Tom’s Posts Archives

Hours of free entertainment in Monona

Something has been keeping me up at night. Although it’s my own doing I blame the Monona Public Library. They are too good at lending out books.

A little more than a year ago I began to devour any fiction and non-fiction I could get my hands on. It began as a means of determining what is out there andgetting to know the publishing market.

Since then it has grown to a mania finding a tower of books at my bedside. Like most people I have a limited amount of time to devote to reading. So I have been staying up at night, often.

The Monona Public Library has been compliant with this new mania of mine. Through their Linkcat Site they have been glad to provide me with hour after hour of midnight entertainment–and a fair amount of sleep loss.

Through the library I have read countless titles this past year. None of them were purchased. Last August while vacationing on Cape Cod I found myself in a bookstore having to purchase a book. The owner of the store asked if I was a ‘critic for the Times’ because I had read so many titles. I told him no–just a patron of the Monona Public Library.

Recently I came upon an article about a family who have become book critics. Their story is exciting to read.

And here’s a fun article with ideas on how to create reading nooks in your home.

If you are looking for hours of free entertainment visit the Monona Public Library and Linkcat. Enjoy and happy National Library Week!

Nestled in the Children’s Department of the Monona Library is a Joke Area that turns one year old this month.  It is dedicated to a member of our community we lost two years ago this next summer.

He came into my life the spring I was nursing a bad back.  Even in pain I could not refrain the smile forced upon me by the bundle of energy packaged in a boy who had been on the planet little more than a decade named Dan.

My children became instant friends with Dan Robinson and his younger sister, Megan.

They ran across the lawn together while I was mowing it that spring and summer. In the library Dan, a fixture there it seemed, greeted us each day out of breath with a joke or a story.

During the autumn he and our younger two spread the piles of leaves I worked into a small mountain back on the lawn as if it was a picnic blanket.

Winter was sled time for Dan and his gang.  The seasons were an adventure to Dan, it seemed.  As I recall he had a strong interest in weather.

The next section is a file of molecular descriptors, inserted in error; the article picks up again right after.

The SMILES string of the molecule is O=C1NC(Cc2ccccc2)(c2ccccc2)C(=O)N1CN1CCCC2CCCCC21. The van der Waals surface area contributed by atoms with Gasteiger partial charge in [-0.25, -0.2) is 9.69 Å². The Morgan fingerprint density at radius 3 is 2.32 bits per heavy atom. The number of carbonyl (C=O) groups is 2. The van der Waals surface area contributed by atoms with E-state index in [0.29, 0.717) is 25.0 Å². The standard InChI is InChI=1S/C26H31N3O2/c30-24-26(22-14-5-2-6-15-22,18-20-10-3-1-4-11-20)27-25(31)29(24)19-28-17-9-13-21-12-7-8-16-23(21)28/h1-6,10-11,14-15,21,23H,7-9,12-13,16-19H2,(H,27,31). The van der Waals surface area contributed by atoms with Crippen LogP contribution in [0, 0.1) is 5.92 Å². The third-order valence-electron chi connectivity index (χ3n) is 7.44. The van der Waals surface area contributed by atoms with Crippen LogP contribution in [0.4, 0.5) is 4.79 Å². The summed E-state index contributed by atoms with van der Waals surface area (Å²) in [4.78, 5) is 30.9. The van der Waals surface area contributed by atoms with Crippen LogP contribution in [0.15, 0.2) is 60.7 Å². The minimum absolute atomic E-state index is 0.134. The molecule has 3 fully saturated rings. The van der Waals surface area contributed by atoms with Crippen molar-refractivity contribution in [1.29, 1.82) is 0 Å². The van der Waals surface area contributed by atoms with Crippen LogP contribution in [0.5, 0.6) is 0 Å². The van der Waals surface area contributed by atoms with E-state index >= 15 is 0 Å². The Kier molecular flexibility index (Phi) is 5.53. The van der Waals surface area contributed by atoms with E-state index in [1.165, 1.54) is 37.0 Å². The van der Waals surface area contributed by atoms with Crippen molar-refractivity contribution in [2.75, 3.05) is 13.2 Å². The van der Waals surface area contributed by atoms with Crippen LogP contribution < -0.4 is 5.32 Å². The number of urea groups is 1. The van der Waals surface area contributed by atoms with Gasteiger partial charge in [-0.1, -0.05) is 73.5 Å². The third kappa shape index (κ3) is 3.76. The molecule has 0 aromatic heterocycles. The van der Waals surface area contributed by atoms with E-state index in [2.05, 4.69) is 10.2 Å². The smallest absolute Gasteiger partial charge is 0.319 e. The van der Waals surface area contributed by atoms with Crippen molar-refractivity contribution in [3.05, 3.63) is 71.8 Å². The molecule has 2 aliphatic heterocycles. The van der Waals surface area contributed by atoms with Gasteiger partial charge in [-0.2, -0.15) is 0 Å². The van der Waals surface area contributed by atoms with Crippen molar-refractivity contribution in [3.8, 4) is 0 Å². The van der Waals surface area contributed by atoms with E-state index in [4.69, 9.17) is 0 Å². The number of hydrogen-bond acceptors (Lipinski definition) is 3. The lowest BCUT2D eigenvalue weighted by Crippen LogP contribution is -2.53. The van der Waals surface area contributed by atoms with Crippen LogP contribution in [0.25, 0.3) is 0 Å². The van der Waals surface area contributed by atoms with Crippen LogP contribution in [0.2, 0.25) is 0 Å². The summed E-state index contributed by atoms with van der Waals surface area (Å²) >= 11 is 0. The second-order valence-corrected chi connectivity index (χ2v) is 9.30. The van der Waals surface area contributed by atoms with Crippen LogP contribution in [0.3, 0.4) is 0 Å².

The summer Dan was ill I missed him.  Crossing the lawn of Maywood School on our way to the pool I asked my youngest two if they had seen Dan.  We did not realize he was ill.

The library was too quiet that summer.

On a hot day in late August, after Dan lost his battle, we gathered in a church to celebrate Dan.

As we left our house the sight of neighbors wearing formal clothing climbing into their cars on their way to celebrate Dan’s life, in the very center of a summer day, spoke volumes.

Rather than a traditional sit down meal his family said Dan would not have apporved of, or sat in his seat for, a gathering he would enjoy was offered–snacks…snacks…and more snacks.

The following April a group of us gathered for the dedication of the Joke Corner to the Children’s Section of the Monona Public Library.

For the first time in months things seemed right again.  As families sat and enjoyed a laugh over a joke the library was a little less quiet.

Lend a Helping Hand

One of our neighbors is in trouble. It has taken me a long while to realize that I have been doing everything but help her.

When our fourth child was born with a recessed jaw, causing her to need a trach and feeding tube, I began to live a winter of isolation confined to a small rental home with four small children–one having special needs.

A year later our fifth child was born with the same needs as his older sister.

Upon his birth a neighbor came to bring a meal. As she stood on our stoop she said she had been telling people at her church about our situation. They all agreed we had no business having a fifth child.

I thanked her for the meal and her offer of ‘help’ she had brought to my door.

A few years ago my brother lost his wife suddenly, at a young age. People did not phone or visit. They did not know what to do or say.

After these incidents I thought often of the help people could give.
The help I wanted and needed most was for someone to lend a helping hand.

How great it would be for someone to bring a meal without a lecture about our choices in life. What a miracle it would have been for someone to arrive with groceries or to do a load of laundry. Why didn’t anyone offer this kind of help when it was so simple?

Our neighbor has been suffering from shoulder pain. I have offered various stories about my own pain and suggestions as to what she might do. Why wasn’t I offering her any real help?

At last it finally came to me, like a familiar breeze off of Lake Monona on an early spring day after another Wisconsin winter has left me numb. Offer to do something simple like grocery shop, cook–or do a load of laundry.

She was grateful for the offer but did not take me up on it at this time.

As for me I was glad to finally offer the only thing that I should–genuine help.

Another cheater caught…

These days when so many people are being caught cheating it reminds me of my own indiscretions. I have been caught cheating–in the kitchen.

While preparing a large meal with a short amount of time available for it recently I used cupcakes bought at a store. I was reminded of times in the past when I have cheated in the kitchen.

The first time was several years ago when my parents came for a surprise visit. My mother told me over the phone that she was bringing a friend she wanted to impress. She had told her all about how well I was doing as a stay-at-home father. I had five young kids at home, two with special needs. In a panic, I put the kids into the three-seat stroller and rushed to the store. Upon arriving home, minutes before they arrived, I put a store bought apple pie into the oven to make the place smell inviting.

As they arrived my mother went on and on about how I prepared things from scratch. When the pie came out of the oven everyone was pleased—but the family friend pulled me aside to tell me about the time she was caught passing off a store bought pie as her own. I was busted.